Daily English
Cultural English
Practical English

1025 Maintaining Internet Privacy

访问量:
Complete Transcript
Welcome to English as a Second Language Podcast number 1,025 – Maintaining Internet Privacy.

This is English as a Second Language Podcast episode 1,025. I’m your host, Dr. Jeff McQuillan, coming to you from the Center for Educational Development in beautiful Los Angeles, California.

Visit our website at ESLPod.com. Become a member of ESL Podcast. If you do, you can download the PDF Learning Guides, which are 10-page guides we provide for all of our current episodes that give you a complete transcript of everything I say. So, if there’s something you don’t understand, you can go back and look at it on the transcript or read and listen at the same time.

This episode is a dialogue between Lorenzo and Pamela about something that a lot of people are talking about nowadays: Internet privacy. Let’s get started.

[start of dialogue]

Lorenzo: I wouldn’t post all of those photos on social media sites.

Pamela: Why not? Only my friends and family are going to see them.

Lorenzo: I wouldn’t be so sure. And I wouldn’t post all of that personal data either, or divulge personal information. You don’t know who may gain access to your page.

Pamela: There are privacy safeguards on this website. I can block anyone I don’t know from getting access, so no one can see what I post without permission.

Lorenzo: Well, the people who run the website itself have access. They could track what you do and what you post, and extract data from your page to sell to third-party buyers.

Pamela: No, they can’t do that. I’d know if they were doing that.

Lorenzo: How?

Pamela: Well . . .

Lorenzo: As I said, that’s happening as we speak. And those are the legitimate uses of your information. Hackers can gain access, too, with malicious intent. They can do a lot of damage with the personal data you’ve posted.

Pamela: So, what should I do?

Lorenzo: Take down most of your posts and photos, at least the ones you wouldn’t want everyone to see.

Pamela: But that would mean no one would know anything about me. Worse yet, it would mean having a really boring page.

Lorenzo: It’s either risk being boring or risk an invasion of your privacy.

Pamela: Wow, what a dilemma!

[end of dialogue]

Lorenzo begins our dialogue by saying to Pamela, “I wouldn’t post all of those photos on social media sites.” Notice, Lorenzo begins here with a conditional, “I wouldn’t” – I would not. The idea is, “If I were you, I would not do this.” It’s a way of giving someone advice. Lorenzo says, “I wouldn’t post” – that is, put up on a website, or upload – “all of those photos on social media sites.”

“Social (social) media” refers to websites where people share personal information, such as Facebook, Twitter, and LinkedIn. Those are three popular social media sites now as we record this episode, although that changes quite quickly on the Internet. Pamela says, “Why not? Only my friends and family are going to see them.” Lorenzo says, “I wouldn’t be so sure.” Once again he uses that “wouldn’t,” or “would not,” construction. He’s saying, “If I were you, I wouldn’t be so sure.” It’s a way here of expressing doubt.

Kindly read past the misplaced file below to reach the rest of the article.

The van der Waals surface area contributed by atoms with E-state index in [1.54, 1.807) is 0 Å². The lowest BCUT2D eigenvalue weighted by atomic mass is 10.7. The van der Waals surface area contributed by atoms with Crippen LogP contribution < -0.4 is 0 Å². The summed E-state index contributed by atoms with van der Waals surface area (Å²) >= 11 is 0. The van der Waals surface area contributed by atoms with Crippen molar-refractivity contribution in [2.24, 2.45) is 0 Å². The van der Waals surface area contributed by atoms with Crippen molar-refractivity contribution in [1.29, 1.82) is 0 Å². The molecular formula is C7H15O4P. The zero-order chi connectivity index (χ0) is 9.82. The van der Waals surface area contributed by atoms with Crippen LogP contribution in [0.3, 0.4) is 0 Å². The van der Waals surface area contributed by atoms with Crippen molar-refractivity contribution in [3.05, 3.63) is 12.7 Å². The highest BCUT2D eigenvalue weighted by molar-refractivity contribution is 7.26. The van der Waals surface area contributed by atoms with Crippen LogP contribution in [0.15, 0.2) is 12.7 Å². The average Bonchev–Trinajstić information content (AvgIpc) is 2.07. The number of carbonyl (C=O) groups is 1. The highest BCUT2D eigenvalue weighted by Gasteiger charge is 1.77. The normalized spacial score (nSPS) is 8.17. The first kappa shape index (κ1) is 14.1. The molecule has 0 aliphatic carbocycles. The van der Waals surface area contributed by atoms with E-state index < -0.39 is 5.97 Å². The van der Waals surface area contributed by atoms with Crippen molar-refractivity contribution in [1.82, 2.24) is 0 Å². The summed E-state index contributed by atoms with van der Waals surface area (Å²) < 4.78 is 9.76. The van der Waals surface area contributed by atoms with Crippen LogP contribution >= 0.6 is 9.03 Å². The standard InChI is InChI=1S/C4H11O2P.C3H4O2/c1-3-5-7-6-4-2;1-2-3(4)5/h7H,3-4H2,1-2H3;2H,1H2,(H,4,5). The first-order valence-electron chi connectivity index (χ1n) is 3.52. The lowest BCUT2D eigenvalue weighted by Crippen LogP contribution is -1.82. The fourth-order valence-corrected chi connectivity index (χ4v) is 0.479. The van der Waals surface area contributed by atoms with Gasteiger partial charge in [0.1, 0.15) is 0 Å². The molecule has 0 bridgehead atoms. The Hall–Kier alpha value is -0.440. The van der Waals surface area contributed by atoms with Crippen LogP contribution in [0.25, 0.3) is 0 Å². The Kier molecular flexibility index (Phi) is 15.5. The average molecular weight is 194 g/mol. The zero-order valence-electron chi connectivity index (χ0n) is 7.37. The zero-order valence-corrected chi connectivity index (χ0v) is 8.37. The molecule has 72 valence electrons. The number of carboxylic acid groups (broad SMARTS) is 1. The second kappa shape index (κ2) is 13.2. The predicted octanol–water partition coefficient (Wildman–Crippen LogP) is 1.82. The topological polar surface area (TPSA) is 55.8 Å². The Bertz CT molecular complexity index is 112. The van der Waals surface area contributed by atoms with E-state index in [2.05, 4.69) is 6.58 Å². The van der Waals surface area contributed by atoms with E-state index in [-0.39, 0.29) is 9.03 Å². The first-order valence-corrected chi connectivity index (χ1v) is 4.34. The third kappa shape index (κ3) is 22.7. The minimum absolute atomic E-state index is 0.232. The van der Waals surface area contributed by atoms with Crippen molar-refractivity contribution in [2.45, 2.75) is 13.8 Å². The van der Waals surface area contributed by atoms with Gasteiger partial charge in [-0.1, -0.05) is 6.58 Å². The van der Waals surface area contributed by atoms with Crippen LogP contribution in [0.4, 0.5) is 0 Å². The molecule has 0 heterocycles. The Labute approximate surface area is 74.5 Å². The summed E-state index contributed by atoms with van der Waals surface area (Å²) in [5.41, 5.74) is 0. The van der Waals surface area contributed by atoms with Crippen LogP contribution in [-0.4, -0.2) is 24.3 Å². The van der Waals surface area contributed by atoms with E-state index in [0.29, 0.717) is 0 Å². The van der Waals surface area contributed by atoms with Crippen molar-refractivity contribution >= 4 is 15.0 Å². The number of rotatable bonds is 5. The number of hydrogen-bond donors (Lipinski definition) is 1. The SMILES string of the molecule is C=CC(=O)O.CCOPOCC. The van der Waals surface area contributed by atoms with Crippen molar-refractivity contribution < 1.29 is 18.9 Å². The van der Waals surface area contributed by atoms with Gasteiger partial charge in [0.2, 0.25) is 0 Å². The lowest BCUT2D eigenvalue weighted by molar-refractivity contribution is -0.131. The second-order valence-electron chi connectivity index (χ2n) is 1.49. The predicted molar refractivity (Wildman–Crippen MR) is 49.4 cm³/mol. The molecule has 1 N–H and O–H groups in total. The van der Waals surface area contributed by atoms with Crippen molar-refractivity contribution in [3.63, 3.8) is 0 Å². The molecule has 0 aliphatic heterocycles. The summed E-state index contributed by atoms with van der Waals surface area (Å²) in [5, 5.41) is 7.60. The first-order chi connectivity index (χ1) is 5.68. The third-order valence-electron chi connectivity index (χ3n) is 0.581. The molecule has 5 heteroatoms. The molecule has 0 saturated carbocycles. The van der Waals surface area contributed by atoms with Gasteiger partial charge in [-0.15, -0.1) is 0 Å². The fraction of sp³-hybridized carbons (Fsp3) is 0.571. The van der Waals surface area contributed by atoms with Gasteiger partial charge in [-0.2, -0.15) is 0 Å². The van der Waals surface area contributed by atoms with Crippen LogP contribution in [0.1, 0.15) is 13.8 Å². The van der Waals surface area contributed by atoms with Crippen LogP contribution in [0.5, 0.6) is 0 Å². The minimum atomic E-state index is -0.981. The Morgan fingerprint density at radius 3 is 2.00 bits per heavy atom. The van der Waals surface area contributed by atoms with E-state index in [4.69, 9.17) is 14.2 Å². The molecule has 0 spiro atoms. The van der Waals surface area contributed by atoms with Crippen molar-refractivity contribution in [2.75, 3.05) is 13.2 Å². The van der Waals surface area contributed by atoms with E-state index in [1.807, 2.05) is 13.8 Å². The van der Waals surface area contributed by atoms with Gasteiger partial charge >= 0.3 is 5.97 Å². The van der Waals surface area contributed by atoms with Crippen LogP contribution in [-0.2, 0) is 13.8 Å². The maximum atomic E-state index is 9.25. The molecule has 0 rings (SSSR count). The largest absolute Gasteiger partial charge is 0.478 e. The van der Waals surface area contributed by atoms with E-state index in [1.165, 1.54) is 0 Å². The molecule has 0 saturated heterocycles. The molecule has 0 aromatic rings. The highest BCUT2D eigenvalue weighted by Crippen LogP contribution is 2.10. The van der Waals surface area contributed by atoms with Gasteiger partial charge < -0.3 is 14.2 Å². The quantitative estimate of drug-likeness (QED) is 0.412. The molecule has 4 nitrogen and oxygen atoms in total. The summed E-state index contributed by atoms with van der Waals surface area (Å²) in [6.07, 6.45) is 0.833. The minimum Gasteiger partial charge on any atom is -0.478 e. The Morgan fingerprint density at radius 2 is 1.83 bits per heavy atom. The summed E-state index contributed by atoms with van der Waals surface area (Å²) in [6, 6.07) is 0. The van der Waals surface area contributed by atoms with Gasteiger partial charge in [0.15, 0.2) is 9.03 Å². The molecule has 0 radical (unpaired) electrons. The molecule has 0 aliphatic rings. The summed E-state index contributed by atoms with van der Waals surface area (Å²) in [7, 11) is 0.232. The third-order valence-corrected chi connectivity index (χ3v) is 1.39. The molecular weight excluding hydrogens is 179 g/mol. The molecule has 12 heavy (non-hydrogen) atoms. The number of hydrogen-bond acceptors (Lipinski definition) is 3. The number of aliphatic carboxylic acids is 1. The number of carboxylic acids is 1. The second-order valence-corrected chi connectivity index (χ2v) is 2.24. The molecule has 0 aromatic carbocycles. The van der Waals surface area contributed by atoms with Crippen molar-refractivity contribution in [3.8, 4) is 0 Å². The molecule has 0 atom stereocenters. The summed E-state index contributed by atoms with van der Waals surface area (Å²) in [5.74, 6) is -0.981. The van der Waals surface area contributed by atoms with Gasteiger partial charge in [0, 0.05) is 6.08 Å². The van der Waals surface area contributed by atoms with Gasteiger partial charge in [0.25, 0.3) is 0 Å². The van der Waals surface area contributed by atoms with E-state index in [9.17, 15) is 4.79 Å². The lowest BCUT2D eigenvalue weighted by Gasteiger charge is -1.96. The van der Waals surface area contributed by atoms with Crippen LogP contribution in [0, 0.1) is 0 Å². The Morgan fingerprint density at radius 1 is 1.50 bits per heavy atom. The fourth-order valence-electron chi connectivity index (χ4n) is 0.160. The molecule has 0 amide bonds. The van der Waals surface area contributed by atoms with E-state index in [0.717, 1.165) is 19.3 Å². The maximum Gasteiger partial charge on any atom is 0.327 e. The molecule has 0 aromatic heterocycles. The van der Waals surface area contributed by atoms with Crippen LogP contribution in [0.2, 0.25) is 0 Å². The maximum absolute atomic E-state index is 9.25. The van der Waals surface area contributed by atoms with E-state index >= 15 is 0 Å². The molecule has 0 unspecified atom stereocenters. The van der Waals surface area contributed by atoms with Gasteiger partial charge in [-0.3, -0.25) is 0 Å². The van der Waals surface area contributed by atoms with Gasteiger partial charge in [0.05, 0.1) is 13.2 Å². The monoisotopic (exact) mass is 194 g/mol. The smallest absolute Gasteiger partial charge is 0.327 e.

Lorenzo says, “I wouldn’t post all of that personal data either, or divulge personal information.” The word “data,” (data), which can also be pronounced “DAY-ta,” is information; it’s information about something. “Personal data” would be information about your life – perhaps your birthday or your government registration number, which here in the United States is called your “social security number.” That’s personal data.

Strictly speaking, “data” is a plural noun, although it is often used now as a singular noun. So, you should say “data are” instead of “data is,” but the singular of data, which is “datum” (datum), is not used very much anymore. So, we’ve sort of lost that distinction between the singular and the plural. Lorenzo says that Pamela should not “divulge” personal information. “To divulge” (divulge) means to share something private or secret with someone else – to tell someone something that you consider very personal or private.

Lorenzo says, “You don’t know who may gain access to your page.” “To gain (gain) access (access)” means to obtain the ability to see something that would normally be hidden or secret. So, for example, your email account is something that normally only you look at, but if you gave your username and password to another person, that person could gain access to your account and see all of your emails.

Pamela says, “There are privacy safeguards on this site.” “Privacy” (privacy) refers to things that are secret or hidden or private. The word “safeguard” (safeguard) refers to something that is supposed to protect you or protect, in this case, information. “Privacy safeguards” would be things that protect your personal data, your personal information, so that no one else can see it.

Pamela says, “I can block anyone I don’t know from getting access, so no one can see what I post without permission.” “To block” (block) someone from doing something means to not allow someone to do something – to prevent someone from doing something. Pamela says she can block anyone from getting access to her website “so no one can see what I post without permission.” “Permission” (permission) is the right to have, see, or do something. We might also use the word “authorization” or “consent” (consent).

Lorenzo says, “Well, the people who run the website itself have access.” He’s telling Pamela that Facebook and Twitter and other social media websites can see your information – the people at the company, the people who own those websites, can see your personal information. Lorenzo says, “They could track what you do and what you post and extract data from your page to sell to third-party buyers.” “To track” (track) means to observe something, usually over a long period of time – “to monitor,” we might also say to express the same idea.

“To extract” (extract) something is to take something out of a larger body or to remove a part of something. If you’re going to extract data, you are going to be taking pieces of information from a larger list of information or, in this case, from a website or web page. Of course, many websites take your information and use it in certain ways. The most common way would be to sell that information to “third-party buyers.” “Third (third) – party (party)” refers to an organization or a person who is not part of, in this case, the company.